Figure 3 The heritage significant laneway in Croxson v Mosman Municpal Council.

 

In Burkhart Enterprises Pty Ltd v Woollahra Council, Watts C had to determine whether extensions to a single storey weatherboard house would detract from the heritage significance of the Paddington Heritage Conservation Area

 

In Paul Jones & Associates Pty Ltd v Woollahra Municipal Council, the Council had identified a building known as the Knowle to be an item of potential heritage significance.  The applicant planned to renovate and add 3-storey residential flat building to the existing residence.  The Council were opposed to the applicant’s proposal, as it would block views to and from the Knowle and would therefore have a negative impact on the Knowle’s curtilage and setting.  The court had to decide whether the proposed development would have a damaging impact on the existing building and therefore be refused.

 

Environment Related Cases

Cases studied:

·       Australand v Sutherland Shire Council [2004] NSWLEC 9

·       Sale v Ku-ring-gai Council [2004] NSWLEC 24

·       JCS Developments Pty Ltd v Sutherland Shire Council [2004] NSWLEC 35

 

In Australand v Sutherland Shire Council, the proposed development had a direct impact on the environment, in particular the endangered Green and Gold Bell Frog, the Sydney Freshwater Wetland and the Kurnell Dune Forest.  The court had to determine whether the measures proposed by the applicant to protect the different ecological communities on the site were strong enough to allow the development to be constructed.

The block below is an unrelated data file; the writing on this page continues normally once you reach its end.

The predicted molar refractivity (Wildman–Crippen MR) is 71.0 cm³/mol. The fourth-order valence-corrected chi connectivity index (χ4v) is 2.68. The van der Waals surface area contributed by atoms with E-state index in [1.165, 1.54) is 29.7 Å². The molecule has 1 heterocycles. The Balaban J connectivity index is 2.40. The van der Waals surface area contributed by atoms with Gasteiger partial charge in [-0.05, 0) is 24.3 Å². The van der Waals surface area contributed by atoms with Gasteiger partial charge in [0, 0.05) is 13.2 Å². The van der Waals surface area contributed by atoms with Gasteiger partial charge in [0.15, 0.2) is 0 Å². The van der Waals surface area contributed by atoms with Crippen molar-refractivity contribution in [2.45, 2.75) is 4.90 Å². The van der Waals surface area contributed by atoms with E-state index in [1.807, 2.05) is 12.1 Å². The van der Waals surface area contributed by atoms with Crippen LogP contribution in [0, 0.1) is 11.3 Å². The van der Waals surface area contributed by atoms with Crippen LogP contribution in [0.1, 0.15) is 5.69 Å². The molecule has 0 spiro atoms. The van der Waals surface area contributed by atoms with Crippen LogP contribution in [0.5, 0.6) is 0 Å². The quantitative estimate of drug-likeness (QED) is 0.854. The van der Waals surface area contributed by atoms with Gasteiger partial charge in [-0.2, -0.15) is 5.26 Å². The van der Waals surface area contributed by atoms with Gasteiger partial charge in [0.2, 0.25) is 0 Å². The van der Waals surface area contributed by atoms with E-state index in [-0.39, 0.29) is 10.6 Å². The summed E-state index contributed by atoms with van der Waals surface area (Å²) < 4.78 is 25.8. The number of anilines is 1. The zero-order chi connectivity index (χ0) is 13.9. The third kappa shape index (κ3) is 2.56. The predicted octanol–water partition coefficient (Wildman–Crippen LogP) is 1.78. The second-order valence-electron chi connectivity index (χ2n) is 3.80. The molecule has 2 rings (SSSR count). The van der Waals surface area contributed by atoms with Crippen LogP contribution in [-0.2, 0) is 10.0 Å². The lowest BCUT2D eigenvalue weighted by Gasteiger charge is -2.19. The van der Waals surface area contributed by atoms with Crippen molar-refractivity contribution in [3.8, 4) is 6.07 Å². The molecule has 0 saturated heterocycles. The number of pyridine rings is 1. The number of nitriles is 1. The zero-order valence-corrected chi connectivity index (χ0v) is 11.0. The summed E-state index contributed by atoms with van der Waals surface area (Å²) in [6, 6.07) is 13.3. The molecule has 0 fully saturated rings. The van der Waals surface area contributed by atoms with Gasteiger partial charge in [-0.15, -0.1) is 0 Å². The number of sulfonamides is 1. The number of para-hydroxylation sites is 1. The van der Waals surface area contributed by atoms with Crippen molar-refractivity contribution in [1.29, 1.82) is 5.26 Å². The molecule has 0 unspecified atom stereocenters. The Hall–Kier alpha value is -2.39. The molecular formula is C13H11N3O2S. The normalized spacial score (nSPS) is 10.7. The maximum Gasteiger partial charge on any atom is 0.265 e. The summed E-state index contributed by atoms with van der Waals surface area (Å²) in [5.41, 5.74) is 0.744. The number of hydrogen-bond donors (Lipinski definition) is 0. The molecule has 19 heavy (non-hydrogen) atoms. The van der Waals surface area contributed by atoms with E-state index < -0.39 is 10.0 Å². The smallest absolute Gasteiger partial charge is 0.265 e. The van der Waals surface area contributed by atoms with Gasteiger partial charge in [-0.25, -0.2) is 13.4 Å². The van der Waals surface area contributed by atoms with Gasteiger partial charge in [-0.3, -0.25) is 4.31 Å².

The case of Sale v Ku-ring-gai Council showed that a development application can be refused due to the characteristics of the environment having a direct impact on the proposed development.  In this case, the surrounding bushland was considered by the Council and local residents to be bushfire prone.  The court had to establish whether this risk was great enough to refuse the development. 

 

In JCS Developments Pty Ltd v Sutherland Shire Council, the Council and Coram Watts C refused the applicants development application as it was to determined that the proposed development would have a detrimental effect on the visual qualities of the Salmon Haul Reserve to the rear of the proposal and also on the coastal landscape of the local area. 

Figure 4 The views that the court determined would be damaged by the proposed development in JCS Developments v Sutherland Shire Council.

 

Links

Austlii

Lawlink

DIPNR

Pittwater Council

Ashfield Municipal Council

Mosman Municipal Council

Woollahra Municipal Council

Sutherland Shire Council

Ku-ring-gai Council


Further Information
For more information, please contact:

Mr M. B. Green
Email: Michael.Green@unsw.edu.au

Mail:
School of Surveying and Spatial Information Systems
University of New South Wales
UNSW SYDNEY NSW 2052
Australia

Phone: +61-2-9385-4193
Fax:      +61-2-9313-7493
WWW: http://www.gmat.unsw.edu.au

Mr Kyle Kenna
Email: The_wingnut@hotmail.com